In York City, 34 of the 1,612 children tested had levels of lead in their blood above 10 micrograms per deciliter, or 2.11 percent of those tested.

Testing kids in York County: Typically, Howie said, children in York County are tested at 9 months and 18 months during their checkups. Children are more mobile at 18 months, he said, and it's a time when they're exploring and putting more things in their mouths. The federal standard is to test children at 1 and 2 years of age.

Children have to do a finger stick test, where blood is drawn from a capillary on their finger. If the lead level comes back high, Howie said, doctors will then confirm it with a venous draw of blood.

“This elevated level could be a false positive,” he said. “The finger could not have been cleaned correctly, and the kid could have lead dust on their finger.”

The cases in Flint that were reported were confirmed through venous draws, said Angela Minicuci, a spokeswoman for the Michigan Department of Health and Human Services.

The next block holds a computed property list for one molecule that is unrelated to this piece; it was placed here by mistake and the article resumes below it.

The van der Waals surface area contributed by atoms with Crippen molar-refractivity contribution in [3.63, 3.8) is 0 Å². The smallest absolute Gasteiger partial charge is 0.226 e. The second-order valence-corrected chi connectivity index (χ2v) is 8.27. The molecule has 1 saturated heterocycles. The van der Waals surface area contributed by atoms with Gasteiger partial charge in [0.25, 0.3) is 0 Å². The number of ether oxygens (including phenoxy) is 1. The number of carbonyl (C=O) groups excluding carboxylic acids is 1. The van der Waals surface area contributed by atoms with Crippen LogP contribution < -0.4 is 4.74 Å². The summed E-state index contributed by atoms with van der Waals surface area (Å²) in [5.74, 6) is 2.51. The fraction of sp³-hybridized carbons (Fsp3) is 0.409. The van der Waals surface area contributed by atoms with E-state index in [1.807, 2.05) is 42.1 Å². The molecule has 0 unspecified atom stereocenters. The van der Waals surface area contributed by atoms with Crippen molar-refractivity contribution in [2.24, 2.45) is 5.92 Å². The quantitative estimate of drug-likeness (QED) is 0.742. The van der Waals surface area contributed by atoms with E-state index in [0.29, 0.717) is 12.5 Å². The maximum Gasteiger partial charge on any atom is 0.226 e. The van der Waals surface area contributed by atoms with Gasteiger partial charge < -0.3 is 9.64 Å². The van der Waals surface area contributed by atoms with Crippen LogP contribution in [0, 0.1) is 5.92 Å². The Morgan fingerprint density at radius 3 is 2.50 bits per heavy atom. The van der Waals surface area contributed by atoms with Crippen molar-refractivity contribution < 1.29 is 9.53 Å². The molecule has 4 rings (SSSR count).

“We do have varying percentages across the county,” she said. “This depends on the age of the home these children grew up in.”

Dealing with lead: Howie said the main culprit of lead in children’s blood is from paint or dust that makes its way into the child. York has a lot of buildings built before 1978, when building standards changed to exclude lead from paint.

“This is a chronic and old problem," he said. "Any city that has aging housing stock, you’re going to have this issue."

Wet mopping your floors twice a week and wiping down counters frequently will prevent dust that could contain lead from collecting on flat surfaces, Howie said.

“A good layer of latex paint over lead paint can make a big difference,” he said. “Make sure it’s well maintained, too.”

Making sure baby furniture such as cribs is new is also a key in making sure your child isn’t exposed to lead, Howie said. Older baby furniture that may be passed down through generations may contain lead paint, and children that age put everything in their mouths.

“Make sure it’s been made after 1978,” Howie said. “That’s not an area you want to save money in.”